Donald Trump has hit the headlines, yet again, for all the wrong reasons after his lawyer and campaign spokesperson claimed it isn’t possible to rape your spouse. The statement came after the Daily Beast ran a storythis week about how Ivana Trump once accused her former husband of “rape”, later saying not in the “criminal sense”.
Her statement was part of a deposition made during divorce proceedings and was revealed in a 1993 biography of Trump by author Harry Hurt III. Trump has always denied the accusations.
In response to the story, Michael Cohen, special counsel at the Trump Organization, told the Daily Beast:
You’re talking about the frontrunner for the GOP, presidential candidate, as well as a private individual who never raped anybody. And, of course, understand that by the very definition, you can’t rape your spouse
“It is true,” Cohen added. “You cannot rape your spouse. And … there’s very clear case law.”
Cohen’s denial is entirely inaccurate. Marital rape was made illegal in all US states by 1993. It was made illegal in New York State in 1984, five years before the alleged incident. Donald and Ivana Trump settled their divorce in 1992.
In 2012, George Galloway, then MP for Bradford West, commented on the rape allegations against WikiLeaks founder Julian Assange, which included an allegation of having sex with one woman while she was asleep. Speaking in an online video broadcast, Galloway said: “Even taken at its worst, if the allegations made by these two women were true, 100% true, and even if a camera in the room captured them, they don’t constitute rape. At least not rape as anyone with any sense can possibly recognise it”. He later added: “I mean, not everybody needs to be asked prior to each insertion.”
Despite being a sitting MP at the time of his comments, Galloway was wrong about the law, with two separate courts already having ruled that the allegations would amount to rape.
In 2012, US Senate candidate and Missouri congressman Todd Akin gave an interview in which he said women rarely become pregnant after being raped, because: “If it’s a legitimate rape, the female body has ways to try to shut that whole thing down”.
Widespread misconceptions about rape and sexual violence aren’t just distasteful or unfortunate. They can have a very real impact on the lives of survivors. In 2012, the then head of the Crown Prosecution Service, Alison Saunders, warnedthat prolific rape myths risked making jurors prejudiced against victims. And areport released just last year found that a shocking 26% of all sexual offences (including rape) reported to police are not even recorded as crimes. The HM Inspectorate of Constabulary report also revealed that a fifth of decisions on “no-crime” rape reports had been found to be incorrect.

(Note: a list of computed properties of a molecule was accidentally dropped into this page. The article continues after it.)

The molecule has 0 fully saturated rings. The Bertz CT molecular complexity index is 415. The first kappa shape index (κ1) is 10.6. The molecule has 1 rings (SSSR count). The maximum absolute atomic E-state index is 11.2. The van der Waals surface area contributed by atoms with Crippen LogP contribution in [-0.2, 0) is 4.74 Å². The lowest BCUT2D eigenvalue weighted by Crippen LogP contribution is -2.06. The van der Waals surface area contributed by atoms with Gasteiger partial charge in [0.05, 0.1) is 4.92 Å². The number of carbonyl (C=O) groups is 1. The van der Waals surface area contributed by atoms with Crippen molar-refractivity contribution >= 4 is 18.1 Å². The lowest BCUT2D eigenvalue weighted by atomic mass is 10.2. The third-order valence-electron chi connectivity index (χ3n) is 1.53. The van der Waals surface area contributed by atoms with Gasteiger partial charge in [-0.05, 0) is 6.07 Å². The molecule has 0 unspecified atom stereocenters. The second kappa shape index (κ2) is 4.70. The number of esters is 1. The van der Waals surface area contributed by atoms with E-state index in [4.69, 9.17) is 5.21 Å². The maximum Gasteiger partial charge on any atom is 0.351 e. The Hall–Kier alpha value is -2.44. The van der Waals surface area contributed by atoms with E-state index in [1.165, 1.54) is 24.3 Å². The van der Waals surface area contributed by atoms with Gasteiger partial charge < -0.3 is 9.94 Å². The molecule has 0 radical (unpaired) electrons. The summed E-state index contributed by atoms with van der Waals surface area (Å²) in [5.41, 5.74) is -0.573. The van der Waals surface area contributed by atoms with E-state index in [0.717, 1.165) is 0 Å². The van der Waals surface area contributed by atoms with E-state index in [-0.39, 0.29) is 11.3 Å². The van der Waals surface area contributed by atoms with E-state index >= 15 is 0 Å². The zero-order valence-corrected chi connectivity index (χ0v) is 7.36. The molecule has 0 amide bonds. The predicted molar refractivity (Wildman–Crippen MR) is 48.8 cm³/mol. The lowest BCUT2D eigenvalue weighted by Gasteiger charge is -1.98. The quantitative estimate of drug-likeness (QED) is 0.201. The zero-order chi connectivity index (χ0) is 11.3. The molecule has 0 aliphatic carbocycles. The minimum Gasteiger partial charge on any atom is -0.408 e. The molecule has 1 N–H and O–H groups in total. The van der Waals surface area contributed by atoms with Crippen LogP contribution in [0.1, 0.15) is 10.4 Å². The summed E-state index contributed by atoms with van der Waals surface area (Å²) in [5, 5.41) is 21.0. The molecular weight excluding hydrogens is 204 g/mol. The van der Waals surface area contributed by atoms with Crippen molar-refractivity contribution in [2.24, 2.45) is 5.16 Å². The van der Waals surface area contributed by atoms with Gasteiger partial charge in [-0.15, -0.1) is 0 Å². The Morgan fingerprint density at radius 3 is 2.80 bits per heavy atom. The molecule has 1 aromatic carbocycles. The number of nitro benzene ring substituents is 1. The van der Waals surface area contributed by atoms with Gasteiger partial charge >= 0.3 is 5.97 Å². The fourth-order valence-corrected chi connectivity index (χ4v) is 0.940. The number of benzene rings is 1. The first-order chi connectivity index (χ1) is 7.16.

Are we living in a society that simply doesn’t understand what rape is?
Posts from married women to the Everyday Sexism Project website certainly suggest that rape myths have profound consequences:
I’ve been forced to have sex by my husband who told me ‘come on, don’t make me rape you’ … I hope that someday these things will no longer be so commonplace.”
We are passing on the same myths and misunderstandings to younger people too, as their project entries clearly reveal:
Talking to my friend (guy) about Game of Thrones. I tell him how I am uncomfortable with all the rapes in the TV series.
‘What rape?’ he answers me.
Well, Drogo who rapes Dany multiple times.
‘Oh, that’s not rape, they’re married!’”
One woman, whose Everyday Sexism entry said she had suffered spousal abuse, wrote:
I was raised to be compliant, to adapt to others, to look to others for my own self-worth, to fear the judgment of others, to always put others’ needs ahead of my own. I was raised not to make waves, not to stand up for myself. I was raised to be afraid of the world … taught to worry how others see my apparel, my body, my behaviours … I sometimes wonder what I might have achieved, where I might be now, if I’d been raised in a world without all that.”